Rituals that accent forgiveness are featured each fall and spring in the Sunday worship service known as Council Meeting, which is held two Sundays prior to Communion Sunday. The biblical text for the Council Meeting service is Matthew 18. This chapter records the time when Peter, one of the disciples, asks Jesus if forgiving someone seven times is enough. Jesus replies that forgiveness should be offered “seventy times seven.” His point was that forgiveness should be a never-ending habit. Following this exchange, Jesus relates the parable of a servant who is forgiven by a king, but then refuses to forgive a fellow servant. The story ends with a warning: if you don’t forgive, you won’t be forgiven. Amish preachers expound on these texts to encourage their members to forgive each other so that they can celebrate the unity of their community in Holy Communion. If they cannot find harmony, communion will be postponed.
Thus for the Amish, forgiveness is a high and holy virtue that is directly tied to salvation. God’s grace, as they understand it, has some strings attached: it may end unless they are willing to forgive those who have transgressed against them.
October 2, 2008, will mark the second anniversary of the schoolhouse shooting of ten Amish girls at Nickel Mines in southern Lancaster County. The remarkable legacy of this tragedy is the Amish response of forgiveness that quickly eclipsed the violence. Along with two colleagues, I wrote a book about the horrific event titled Amish Grace: How Forgiveness Transcended Tragedy (Jossey-Bass 2007). In order to write this inspiring story, I interviewed some three dozen Amish people. One of the basic questions I asked all of them was “What is forgiveness?” The whole world was stunned to learn that the Amish quickly expressed forgiveness to members of the gunman’s family within hours of the tragedy that left five girls dead. But what, for the Amish, is the definition of forgiveness?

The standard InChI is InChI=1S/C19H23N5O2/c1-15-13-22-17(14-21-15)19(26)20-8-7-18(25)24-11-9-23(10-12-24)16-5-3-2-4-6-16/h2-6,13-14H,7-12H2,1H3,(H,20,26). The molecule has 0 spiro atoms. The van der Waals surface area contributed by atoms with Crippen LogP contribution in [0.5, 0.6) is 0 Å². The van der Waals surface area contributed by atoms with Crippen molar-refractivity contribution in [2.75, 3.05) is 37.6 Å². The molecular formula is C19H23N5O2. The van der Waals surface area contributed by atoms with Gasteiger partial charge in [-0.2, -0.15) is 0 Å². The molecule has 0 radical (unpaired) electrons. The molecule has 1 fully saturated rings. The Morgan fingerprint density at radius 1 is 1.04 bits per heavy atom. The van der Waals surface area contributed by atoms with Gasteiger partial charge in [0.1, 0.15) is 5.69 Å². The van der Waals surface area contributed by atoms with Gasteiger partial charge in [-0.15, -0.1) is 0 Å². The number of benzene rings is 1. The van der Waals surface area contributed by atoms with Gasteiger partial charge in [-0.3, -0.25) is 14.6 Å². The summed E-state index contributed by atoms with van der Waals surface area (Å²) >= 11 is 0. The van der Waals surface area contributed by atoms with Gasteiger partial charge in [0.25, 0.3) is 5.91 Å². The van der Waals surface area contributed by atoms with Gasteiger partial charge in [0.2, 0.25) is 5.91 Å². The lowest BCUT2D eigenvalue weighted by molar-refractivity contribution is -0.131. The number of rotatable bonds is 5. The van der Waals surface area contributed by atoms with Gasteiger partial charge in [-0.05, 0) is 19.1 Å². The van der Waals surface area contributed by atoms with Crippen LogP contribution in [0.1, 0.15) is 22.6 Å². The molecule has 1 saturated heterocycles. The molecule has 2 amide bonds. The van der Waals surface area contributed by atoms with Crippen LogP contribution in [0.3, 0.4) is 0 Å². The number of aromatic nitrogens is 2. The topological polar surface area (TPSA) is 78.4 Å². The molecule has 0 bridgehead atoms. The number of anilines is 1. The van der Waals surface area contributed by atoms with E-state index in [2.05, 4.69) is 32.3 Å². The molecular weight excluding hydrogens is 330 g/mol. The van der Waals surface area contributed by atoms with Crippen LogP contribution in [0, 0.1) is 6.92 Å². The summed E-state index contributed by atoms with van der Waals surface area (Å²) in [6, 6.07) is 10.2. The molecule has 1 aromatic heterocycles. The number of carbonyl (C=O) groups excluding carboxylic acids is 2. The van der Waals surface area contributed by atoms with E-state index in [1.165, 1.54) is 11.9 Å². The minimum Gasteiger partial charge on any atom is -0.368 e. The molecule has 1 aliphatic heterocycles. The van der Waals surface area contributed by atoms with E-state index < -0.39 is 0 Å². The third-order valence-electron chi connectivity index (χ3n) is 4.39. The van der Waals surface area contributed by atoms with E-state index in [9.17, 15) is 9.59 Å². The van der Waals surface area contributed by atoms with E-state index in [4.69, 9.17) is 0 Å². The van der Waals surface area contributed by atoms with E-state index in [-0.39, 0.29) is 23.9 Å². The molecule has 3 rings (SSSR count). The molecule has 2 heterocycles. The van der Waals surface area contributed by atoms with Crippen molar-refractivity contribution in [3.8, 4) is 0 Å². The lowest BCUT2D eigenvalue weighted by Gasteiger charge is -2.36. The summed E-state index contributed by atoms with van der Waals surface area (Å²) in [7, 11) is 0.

The most frequent response I received was that “forgiveness means giving up a grudge.” When members of the Amish community spoke to the widow and parents of the gunman who killed himself after shooting the girls, they were, in their words, saying, “We won’t hold a grudge against you. We hope that you stay in the area. We want to continue to be good neighbors to you.” One Amish farmer told me, “Acid corrodes the container that holds it. That’s what happens when we hold onto bitterness.” For the Amish, forgiveness means letting go of grudges, getting rid of bitterness.